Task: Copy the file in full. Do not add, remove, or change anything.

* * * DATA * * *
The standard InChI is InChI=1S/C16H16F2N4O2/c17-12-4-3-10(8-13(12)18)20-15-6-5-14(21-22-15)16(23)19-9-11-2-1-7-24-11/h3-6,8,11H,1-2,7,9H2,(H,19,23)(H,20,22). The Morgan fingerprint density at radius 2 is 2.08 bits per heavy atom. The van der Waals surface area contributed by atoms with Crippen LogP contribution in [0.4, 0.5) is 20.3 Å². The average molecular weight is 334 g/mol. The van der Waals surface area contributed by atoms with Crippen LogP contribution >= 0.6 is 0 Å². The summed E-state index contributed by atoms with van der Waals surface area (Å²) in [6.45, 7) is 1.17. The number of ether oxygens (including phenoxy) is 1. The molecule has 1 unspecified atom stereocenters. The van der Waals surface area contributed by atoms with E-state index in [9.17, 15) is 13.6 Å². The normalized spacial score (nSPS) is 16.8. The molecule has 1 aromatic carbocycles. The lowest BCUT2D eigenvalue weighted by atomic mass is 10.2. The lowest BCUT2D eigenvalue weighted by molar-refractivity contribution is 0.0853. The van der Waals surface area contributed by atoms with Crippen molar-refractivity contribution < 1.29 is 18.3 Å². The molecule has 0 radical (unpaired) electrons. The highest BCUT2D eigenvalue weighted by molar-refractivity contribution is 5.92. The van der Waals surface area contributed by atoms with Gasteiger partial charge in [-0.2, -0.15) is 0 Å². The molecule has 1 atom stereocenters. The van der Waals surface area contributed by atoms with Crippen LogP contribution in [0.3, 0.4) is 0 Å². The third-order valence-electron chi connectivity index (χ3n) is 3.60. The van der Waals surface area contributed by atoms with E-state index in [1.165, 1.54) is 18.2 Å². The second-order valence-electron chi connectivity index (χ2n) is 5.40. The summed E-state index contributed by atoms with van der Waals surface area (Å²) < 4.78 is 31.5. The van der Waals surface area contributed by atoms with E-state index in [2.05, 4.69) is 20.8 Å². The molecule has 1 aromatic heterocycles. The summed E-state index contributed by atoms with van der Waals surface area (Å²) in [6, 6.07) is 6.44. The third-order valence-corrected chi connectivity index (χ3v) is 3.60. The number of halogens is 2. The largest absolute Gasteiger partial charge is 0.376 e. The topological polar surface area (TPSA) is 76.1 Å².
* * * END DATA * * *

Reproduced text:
The standard InChI is InChI=1S/C16H16F2N4O2/c17-12-4-3-10(8-13(12)18)20-15-6-5-14(21-22-15)16(23)19-9-11-2-1-7-24-11/h3-6,8,11H,1-2,7,9H2,(H,19,23)(H,20,22). The Morgan fingerprint density at radius 2 is 2.08 bits per heavy atom. The van der Waals surface area contributed by atoms with Crippen LogP contribution in [0.4, 0.5) is 20.3 Å². The average molecular weight is 334 g/mol. The van der Waals surface area contributed by atoms with Crippen LogP contribution >= 0.6 is 0 Å². The summed E-state index contributed by atoms with van der Waals surface area (Å²) in [6.45, 7) is 1.17. The number of ether oxygens (including phenoxy) is 1. The molecule has 1 unspecified atom stereocenters. The van der Waals surface area contributed by atoms with E-state index in [9.17, 15) is 13.6 Å². The normalized spacial score (nSPS) is 16.8. The molecule has 1 aromatic carbocycles. The lowest BCUT2D eigenvalue weighted by atomic mass is 10.2. The lowest BCUT2D eigenvalue weighted by molar-refractivity contribution is 0.0853. The van der Waals surface area contributed by atoms with Crippen molar-refractivity contribution < 1.29 is 18.3 Å². The molecule has 0 radical (unpaired) electrons. The highest BCUT2D eigenvalue weighted by molar-refractivity contribution is 5.92. The van der Waals surface area contributed by atoms with Gasteiger partial charge in [-0.2, -0.15) is 0 Å². The molecule has 1 atom stereocenters. The van der Waals surface area contributed by atoms with Crippen LogP contribution in [0.3, 0.4) is 0 Å². The third-order valence-electron chi connectivity index (χ3n) is 3.60. The van der Waals surface area contributed by atoms with E-state index in [1.165, 1.54) is 18.2 Å². The second-order valence-electron chi connectivity index (χ2n) is 5.40. The summed E-state index contributed by atoms with van der Waals surface area (Å²) < 4.78 is 31.5. The van der Waals surface area contributed by atoms with E-state index in [2.05, 4.69) is 20.8 Å². The molecule has 1 aromatic heterocycles. The summed E-state index contributed by atoms with van der Waals surface area (Å²) in [6, 6.07) is 6.44. The third-order valence-corrected chi connectivity index (χ3v) is 3.60. The number of halogens is 2. The largest absolute Gasteiger partial charge is 0.376 e. The topological polar surface area (TPSA) is 76.1 Å².